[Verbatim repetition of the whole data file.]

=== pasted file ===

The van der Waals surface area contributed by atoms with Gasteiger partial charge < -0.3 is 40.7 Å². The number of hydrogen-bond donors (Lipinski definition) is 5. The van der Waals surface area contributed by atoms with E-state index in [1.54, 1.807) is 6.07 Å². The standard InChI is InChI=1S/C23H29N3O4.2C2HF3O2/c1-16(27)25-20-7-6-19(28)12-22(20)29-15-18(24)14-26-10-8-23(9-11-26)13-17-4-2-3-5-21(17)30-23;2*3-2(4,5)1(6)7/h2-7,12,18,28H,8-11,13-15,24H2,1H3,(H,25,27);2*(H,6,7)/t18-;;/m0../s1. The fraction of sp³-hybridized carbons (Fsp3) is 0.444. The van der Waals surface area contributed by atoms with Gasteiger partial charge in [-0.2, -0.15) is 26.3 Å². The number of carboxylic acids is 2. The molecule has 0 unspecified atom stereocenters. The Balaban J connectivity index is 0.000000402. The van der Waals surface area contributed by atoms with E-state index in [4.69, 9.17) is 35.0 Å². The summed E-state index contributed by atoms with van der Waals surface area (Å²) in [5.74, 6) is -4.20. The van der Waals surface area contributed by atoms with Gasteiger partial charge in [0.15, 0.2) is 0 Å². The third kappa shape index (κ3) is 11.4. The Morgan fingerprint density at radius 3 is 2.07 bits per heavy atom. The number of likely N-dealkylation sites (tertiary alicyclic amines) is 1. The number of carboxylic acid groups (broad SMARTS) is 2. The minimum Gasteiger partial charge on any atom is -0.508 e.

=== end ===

The van der Waals surface area contributed by atoms with Gasteiger partial charge < -0.3 is 40.7 Å². The number of hydrogen-bond donors (Lipinski definition) is 5. The van der Waals surface area contributed by atoms with E-state index in [1.54, 1.807) is 6.07 Å². The standard InChI is InChI=1S/C23H29N3O4.2C2HF3O2/c1-16(27)25-20-7-6-19(28)12-22(20)29-15-18(24)14-26-10-8-23(9-11-26)13-17-4-2-3-5-21(17)30-23;2*3-2(4,5)1(6)7/h2-7,12,18,28H,8-11,13-15,24H2,1H3,(H,25,27);2*(H,6,7)/t18-;;/m0../s1. The fraction of sp³-hybridized carbons (Fsp3) is 0.444. The van der Waals surface area contributed by atoms with Gasteiger partial charge in [-0.2, -0.15) is 26.3 Å². The number of carboxylic acids is 2. The molecule has 0 unspecified atom stereocenters. The Balaban J connectivity index is 0.000000402. The van der Waals surface area contributed by atoms with E-state index in [4.69, 9.17) is 35.0 Å². The summed E-state index contributed by atoms with van der Waals surface area (Å²) in [5.74, 6) is -4.20. The van der Waals surface area contributed by atoms with Gasteiger partial charge in [0.15, 0.2) is 0 Å². The third kappa shape index (κ3) is 11.4. The Morgan fingerprint density at radius 3 is 2.07 bits per heavy atom. The number of likely N-dealkylation sites (tertiary alicyclic amines) is 1. The number of carboxylic acid groups (broad SMARTS) is 2. The minimum Gasteiger partial charge on any atom is -0.508 e.